You’re Making What for Thanksgiving?

Starting a healthy tradition within a family isn't always easy but, with a little persistence, it can be done

Jenna Bergen

Thanksgiving is my favorite holiday. Every year, my entire family gathers at my aunt’s house in Berwyn and, for about five or six hours, I am surrounded by loud, boisterous, wine-laced conversation; lots of little kids who love to be entertained; good-natured banter as my cousins rib one another about the annual two-hand-touch football game that takes place in the backyard; and, of course, lots and lots of food. There are, give or take, usually about 30 to 35 of us. Though my aunt and uncle graciously provide the bird, everyone contributes a side dish, dessert, wine, or some combination of the three.

For the last few years, one of my contributions has been mashed cauliflower. To me, heaven. To my family, diet food.

“You’re making what?” one of my three sisters asked me pointedly the first time that I showed up at my aunt’s house for our annual night-before cookfest with about five heads of cauliflower in tow.

“Mashed cauliflower. It’s like mashed potatoes. … Only a little better for you.”

She raises her eyebrows as if I just announced I would be putting a bottle of penicillin on the table next to the turkey.

It was, of course,  only the first bit of ridicule I received while cooking, blending and seasoning the white cruciferous vegetable that night.

“What’s she making?” my aunt asks my sisters, who have all taken seats at the kitchen counter to watch me work, as she breezes into the kitchen with a last-minute load of laundry.

“Mashed cauliflower.”

“Oh … well I’m sure someone will eat it, ” she says over her shoulder before moving on. My sisters try not to smile.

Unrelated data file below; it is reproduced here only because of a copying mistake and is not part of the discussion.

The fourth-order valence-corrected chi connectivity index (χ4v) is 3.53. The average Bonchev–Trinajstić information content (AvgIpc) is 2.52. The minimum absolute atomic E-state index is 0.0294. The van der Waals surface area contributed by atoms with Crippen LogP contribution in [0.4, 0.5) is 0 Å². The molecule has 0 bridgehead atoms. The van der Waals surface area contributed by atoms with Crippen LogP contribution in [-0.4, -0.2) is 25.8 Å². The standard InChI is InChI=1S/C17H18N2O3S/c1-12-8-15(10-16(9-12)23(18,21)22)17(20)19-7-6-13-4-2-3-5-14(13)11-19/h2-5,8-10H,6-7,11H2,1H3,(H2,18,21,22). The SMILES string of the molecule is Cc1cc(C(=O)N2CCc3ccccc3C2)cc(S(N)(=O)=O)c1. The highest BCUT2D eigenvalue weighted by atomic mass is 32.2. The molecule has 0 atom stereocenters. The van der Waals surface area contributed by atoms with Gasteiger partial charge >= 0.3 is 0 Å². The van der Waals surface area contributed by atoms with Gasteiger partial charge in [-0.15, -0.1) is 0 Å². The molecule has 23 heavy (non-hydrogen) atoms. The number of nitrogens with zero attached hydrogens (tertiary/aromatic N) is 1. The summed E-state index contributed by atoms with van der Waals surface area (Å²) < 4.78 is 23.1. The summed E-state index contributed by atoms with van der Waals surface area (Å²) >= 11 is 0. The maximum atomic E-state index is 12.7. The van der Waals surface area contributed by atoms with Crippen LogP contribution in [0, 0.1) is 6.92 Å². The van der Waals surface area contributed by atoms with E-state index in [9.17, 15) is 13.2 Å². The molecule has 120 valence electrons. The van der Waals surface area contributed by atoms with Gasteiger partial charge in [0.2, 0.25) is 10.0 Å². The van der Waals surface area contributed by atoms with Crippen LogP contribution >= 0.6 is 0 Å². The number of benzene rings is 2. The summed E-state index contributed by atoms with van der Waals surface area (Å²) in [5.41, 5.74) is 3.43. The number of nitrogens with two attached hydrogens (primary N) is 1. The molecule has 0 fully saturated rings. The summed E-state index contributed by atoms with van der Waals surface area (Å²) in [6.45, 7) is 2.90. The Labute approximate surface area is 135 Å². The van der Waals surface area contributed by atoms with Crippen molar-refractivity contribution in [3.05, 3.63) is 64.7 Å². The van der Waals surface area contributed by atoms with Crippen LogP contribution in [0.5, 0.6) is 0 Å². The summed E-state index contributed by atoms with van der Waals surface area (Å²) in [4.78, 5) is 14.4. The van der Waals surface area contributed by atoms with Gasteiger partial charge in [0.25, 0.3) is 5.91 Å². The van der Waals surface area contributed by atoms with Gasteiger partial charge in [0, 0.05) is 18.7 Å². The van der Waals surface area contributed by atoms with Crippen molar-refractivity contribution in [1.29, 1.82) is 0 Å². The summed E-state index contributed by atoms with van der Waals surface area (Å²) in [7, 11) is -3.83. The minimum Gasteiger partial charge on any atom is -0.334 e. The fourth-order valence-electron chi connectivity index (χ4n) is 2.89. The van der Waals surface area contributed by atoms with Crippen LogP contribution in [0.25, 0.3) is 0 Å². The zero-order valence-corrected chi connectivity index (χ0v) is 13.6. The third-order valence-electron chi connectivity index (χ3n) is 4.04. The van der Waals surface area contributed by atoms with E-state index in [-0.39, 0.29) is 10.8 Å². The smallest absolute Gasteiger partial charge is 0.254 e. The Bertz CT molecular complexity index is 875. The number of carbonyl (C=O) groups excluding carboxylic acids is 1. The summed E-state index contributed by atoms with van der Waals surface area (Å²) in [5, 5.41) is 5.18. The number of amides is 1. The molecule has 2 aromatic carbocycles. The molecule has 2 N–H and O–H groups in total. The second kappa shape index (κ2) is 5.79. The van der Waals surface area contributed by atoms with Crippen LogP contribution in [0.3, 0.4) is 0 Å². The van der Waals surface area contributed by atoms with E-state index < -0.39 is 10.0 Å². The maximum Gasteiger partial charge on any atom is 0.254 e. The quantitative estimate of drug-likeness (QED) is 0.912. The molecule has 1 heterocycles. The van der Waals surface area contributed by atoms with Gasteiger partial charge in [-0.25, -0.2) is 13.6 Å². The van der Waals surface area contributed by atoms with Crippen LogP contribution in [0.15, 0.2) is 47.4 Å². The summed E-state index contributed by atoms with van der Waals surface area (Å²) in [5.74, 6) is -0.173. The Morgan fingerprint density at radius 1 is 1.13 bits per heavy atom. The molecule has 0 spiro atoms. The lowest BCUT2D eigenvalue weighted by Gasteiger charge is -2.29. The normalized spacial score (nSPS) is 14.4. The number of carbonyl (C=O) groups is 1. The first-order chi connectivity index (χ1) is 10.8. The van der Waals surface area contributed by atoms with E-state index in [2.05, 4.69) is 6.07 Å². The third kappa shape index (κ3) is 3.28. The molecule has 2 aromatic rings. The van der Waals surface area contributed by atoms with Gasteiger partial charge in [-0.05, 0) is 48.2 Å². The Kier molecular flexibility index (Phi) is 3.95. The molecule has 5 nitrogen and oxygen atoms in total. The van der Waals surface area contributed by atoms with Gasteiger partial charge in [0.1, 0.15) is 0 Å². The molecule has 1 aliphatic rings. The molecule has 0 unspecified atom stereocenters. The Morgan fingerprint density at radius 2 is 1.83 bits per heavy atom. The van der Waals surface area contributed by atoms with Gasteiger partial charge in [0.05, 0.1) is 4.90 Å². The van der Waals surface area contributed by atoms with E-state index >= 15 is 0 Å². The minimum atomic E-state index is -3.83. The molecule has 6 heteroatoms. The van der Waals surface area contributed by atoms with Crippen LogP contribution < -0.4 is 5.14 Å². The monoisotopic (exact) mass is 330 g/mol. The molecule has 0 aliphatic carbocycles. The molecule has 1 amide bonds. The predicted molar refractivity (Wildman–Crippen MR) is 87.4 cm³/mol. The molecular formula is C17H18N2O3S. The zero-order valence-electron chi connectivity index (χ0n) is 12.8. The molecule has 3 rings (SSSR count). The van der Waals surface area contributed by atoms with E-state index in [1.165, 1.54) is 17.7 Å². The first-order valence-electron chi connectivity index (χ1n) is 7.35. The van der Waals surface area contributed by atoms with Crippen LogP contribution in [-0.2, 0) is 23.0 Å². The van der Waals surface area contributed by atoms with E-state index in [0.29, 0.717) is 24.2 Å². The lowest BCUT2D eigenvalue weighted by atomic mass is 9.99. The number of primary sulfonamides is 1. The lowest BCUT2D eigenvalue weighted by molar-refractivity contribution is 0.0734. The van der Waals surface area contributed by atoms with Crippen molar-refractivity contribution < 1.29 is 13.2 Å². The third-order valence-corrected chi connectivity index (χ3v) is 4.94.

I shake my cauliflower-covered spoon at them sternly. “Cut it out. Besides,” I shrug, doing my best to pretend I’m not suddenly questioning my choice. “There will just be more leftovers for me.”

The next afternoon, as I fight my relatives for elbow room at the stove to reheat my creation, my brother, a sous chef—and self-proclaimed Head Chef for the last few Thanksgivings—asks me what I’m doing.

“Jen, there are going to be mashed potatoes,” he says when I tell him, as if  I had forgotten that his famous, perfectly whipped, butter-laden starch wasn’t about to  make an appearance. “Nobody is going to eat those.” He puts his arm around me good-naturedly.  “You’re taking up one of my burners.”

That first Thanksgiving, about one-third of my cauliflower made it on to peoples’ plates. Later that evening, my mother, a little too obviously, remarked that she had tried it, and that it was “actually good.” The only other kudos came from the two vegetarians, who bore no relation to myself, at the party.

However, as the years have gone by, I’ve continued to bring my mashed cauliflower. Though it has, of course, undertaken some “loving” suggestions—”Maybe a little less milk, it was a little watery last year,” “You know what might help it? Adding some sauteed onions.”—little by little, the bowl of cauliflower has gotten consistently less full by the end of our feast, and those in my family watching their carbohydrate intake have actually started to look forward to it.

“Is there anything specific I can bring to Thanksgiving?” I asked my aunt last weekend.

“Oh, honey, anything is good.  How about the mashed cauliflower? It’s become a tradition.”

Yes, it has. And a healthier one at that.

Are you making a healthier version of a traditional dish for Thanksgiving? Has your family been resistant to healthier foods at the holidays or is there a dish you and your family love?  Tell us about it in the comments below!